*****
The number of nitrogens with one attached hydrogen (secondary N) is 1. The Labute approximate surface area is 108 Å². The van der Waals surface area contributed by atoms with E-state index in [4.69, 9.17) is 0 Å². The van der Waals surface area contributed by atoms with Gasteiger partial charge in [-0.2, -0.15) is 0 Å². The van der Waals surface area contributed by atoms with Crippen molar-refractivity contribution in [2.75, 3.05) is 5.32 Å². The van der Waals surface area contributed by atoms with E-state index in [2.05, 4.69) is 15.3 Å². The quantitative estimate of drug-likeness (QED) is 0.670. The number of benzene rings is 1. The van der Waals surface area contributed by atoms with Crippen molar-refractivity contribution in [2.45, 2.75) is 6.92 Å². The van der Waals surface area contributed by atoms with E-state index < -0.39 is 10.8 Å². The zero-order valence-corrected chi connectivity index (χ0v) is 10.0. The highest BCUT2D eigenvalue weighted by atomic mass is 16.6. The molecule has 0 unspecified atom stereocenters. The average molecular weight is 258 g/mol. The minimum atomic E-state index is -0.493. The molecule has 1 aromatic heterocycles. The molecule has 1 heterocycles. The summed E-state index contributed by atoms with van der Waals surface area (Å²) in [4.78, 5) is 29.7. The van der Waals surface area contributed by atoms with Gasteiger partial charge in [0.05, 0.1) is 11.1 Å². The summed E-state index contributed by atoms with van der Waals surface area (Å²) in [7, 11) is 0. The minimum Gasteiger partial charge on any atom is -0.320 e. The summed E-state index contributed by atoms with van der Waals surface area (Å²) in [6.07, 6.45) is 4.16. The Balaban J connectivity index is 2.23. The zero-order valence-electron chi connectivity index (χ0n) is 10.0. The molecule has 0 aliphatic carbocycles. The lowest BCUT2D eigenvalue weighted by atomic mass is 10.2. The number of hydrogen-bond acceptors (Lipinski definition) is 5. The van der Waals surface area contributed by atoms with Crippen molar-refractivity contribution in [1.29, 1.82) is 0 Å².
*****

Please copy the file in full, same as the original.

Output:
The number of nitrogens with one attached hydrogen (secondary N) is 1. The Labute approximate surface area is 108 Å². The van der Waals surface area contributed by atoms with E-state index in [4.69, 9.17) is 0 Å². The van der Waals surface area contributed by atoms with Gasteiger partial charge in [-0.2, -0.15) is 0 Å². The van der Waals surface area contributed by atoms with Crippen molar-refractivity contribution in [2.75, 3.05) is 5.32 Å². The van der Waals surface area contributed by atoms with E-state index in [2.05, 4.69) is 15.3 Å². The quantitative estimate of drug-likeness (QED) is 0.670. The number of benzene rings is 1. The van der Waals surface area contributed by atoms with Crippen molar-refractivity contribution in [2.45, 2.75) is 6.92 Å². The van der Waals surface area contributed by atoms with E-state index < -0.39 is 10.8 Å². The zero-order valence-corrected chi connectivity index (χ0v) is 10.0. The highest BCUT2D eigenvalue weighted by atomic mass is 16.6. The molecule has 0 unspecified atom stereocenters. The average molecular weight is 258 g/mol. The minimum atomic E-state index is -0.493. The molecule has 1 aromatic heterocycles. The molecule has 1 heterocycles. The summed E-state index contributed by atoms with van der Waals surface area (Å²) in [4.78, 5) is 29.7. The van der Waals surface area contributed by atoms with Gasteiger partial charge in [0.05, 0.1) is 11.1 Å². The summed E-state index contributed by atoms with van der Waals surface area (Å²) in [7, 11) is 0. The minimum Gasteiger partial charge on any atom is -0.320 e. The summed E-state index contributed by atoms with van der Waals surface area (Å²) in [6.07, 6.45) is 4.16. The Balaban J connectivity index is 2.23. The zero-order valence-electron chi connectivity index (χ0n) is 10.0. The molecule has 0 aliphatic carbocycles. The lowest BCUT2D eigenvalue weighted by atomic mass is 10.2. The number of hydrogen-bond acceptors (Lipinski definition) is 5. The van der Waals surface area contributed by atoms with Crippen molar-refractivity contribution in [1.29, 1.82) is 0 Å².